Clydebank Shipyard was originally owned by J and G Thomson who had moved to Clydebank in 1870. However, the yard was not particularly successful. The ailing yard was acquired by John Brown and Company, Sheffield forgemasters and armour plate-makers in 1899. John Brown's presided over the yard through the height of its success, commissioning the Titan Crane and completing contracts for some of the most prestigious examples of British shipping.
Sir William Arrol (1839-1913), and the company he founded are one of the pre-eminent engineering companies in the world, and completed contracts for a wide range of engineering projects in Scotland and further afield. Initially the company was based in Dalmarnock, Glasgow, before later incorporating the Parkhead Crane works in Nuneaton Street. Arrol was the principal contractor for both the Forth and Tay rail bridges (see separate listings) which were the two most substantial bridges in the world at the time of their completion. The company also built Tower Bridge in London and a bridge over the Nile at Cairo. In addition to bridges the company was responsible for a number of giant cantilever cranes and provided gantry cranes and other fittings to hydroelectric power stations throughout Scotland. Arrol's were also responsible for the Bankside Power Station in London, now Tate Modern.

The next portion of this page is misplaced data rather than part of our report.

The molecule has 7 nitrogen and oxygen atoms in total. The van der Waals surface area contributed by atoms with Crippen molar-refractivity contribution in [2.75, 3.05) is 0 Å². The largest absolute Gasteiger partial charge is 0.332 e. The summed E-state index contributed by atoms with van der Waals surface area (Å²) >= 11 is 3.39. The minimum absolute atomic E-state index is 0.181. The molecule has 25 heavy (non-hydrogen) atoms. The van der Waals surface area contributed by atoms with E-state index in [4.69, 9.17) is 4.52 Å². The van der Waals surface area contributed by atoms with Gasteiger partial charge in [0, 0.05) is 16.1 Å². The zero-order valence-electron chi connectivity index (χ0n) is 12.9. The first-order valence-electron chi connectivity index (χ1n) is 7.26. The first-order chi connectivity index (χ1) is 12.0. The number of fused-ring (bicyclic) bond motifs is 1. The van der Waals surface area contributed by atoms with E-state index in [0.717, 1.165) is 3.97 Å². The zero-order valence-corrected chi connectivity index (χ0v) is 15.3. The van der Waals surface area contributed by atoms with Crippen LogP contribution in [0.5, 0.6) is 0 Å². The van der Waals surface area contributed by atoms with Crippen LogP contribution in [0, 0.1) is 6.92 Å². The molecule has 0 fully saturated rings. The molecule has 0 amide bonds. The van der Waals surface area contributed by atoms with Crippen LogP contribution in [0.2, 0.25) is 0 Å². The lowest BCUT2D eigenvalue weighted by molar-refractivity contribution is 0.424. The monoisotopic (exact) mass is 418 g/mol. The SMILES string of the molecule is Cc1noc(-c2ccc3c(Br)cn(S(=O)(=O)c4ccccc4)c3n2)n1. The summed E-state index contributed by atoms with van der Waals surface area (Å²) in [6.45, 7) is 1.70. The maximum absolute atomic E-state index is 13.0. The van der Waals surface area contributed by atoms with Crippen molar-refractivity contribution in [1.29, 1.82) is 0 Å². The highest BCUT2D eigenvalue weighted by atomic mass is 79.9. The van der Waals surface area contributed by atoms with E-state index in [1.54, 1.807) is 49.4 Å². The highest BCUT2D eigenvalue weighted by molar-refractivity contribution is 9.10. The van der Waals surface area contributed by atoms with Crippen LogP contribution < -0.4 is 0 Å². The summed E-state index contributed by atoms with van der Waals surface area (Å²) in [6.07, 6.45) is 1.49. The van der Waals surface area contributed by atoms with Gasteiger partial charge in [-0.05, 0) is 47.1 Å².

(Statutory address and list description updated 2012).
DC27739,71 and 74, (1907), in William Arrol collection RCAHMS. Sir William Arrol and Company Limited Bridges, Structural Steel Work, and Mechanical Engineering Productions,(1909) partly reprinted from 'Engineering' London, p146, 148 147, 149. J R Hume The industrial archaeology of Scotland, 1, Lowlands and Borders London, (1976), p113. Baker, 'Queen's Quay, Clydebank (Old Kilpatrick parish), survey', Discovery Excavation Scotland, (2004s) vol.5, p131. Paxton and Shipway, Civil engineering heritage: Scotland - Lowlands and Borders, (2007) p185. http://www.titanclydebank.com/history.aspx (accessed 30.11.11).
We list buildings of special architectural or historic interest and these are selected according to criteria published in the www.historic-scotland.gov.uk/shep-dec2011.pdf, Annex 2, pp74-76.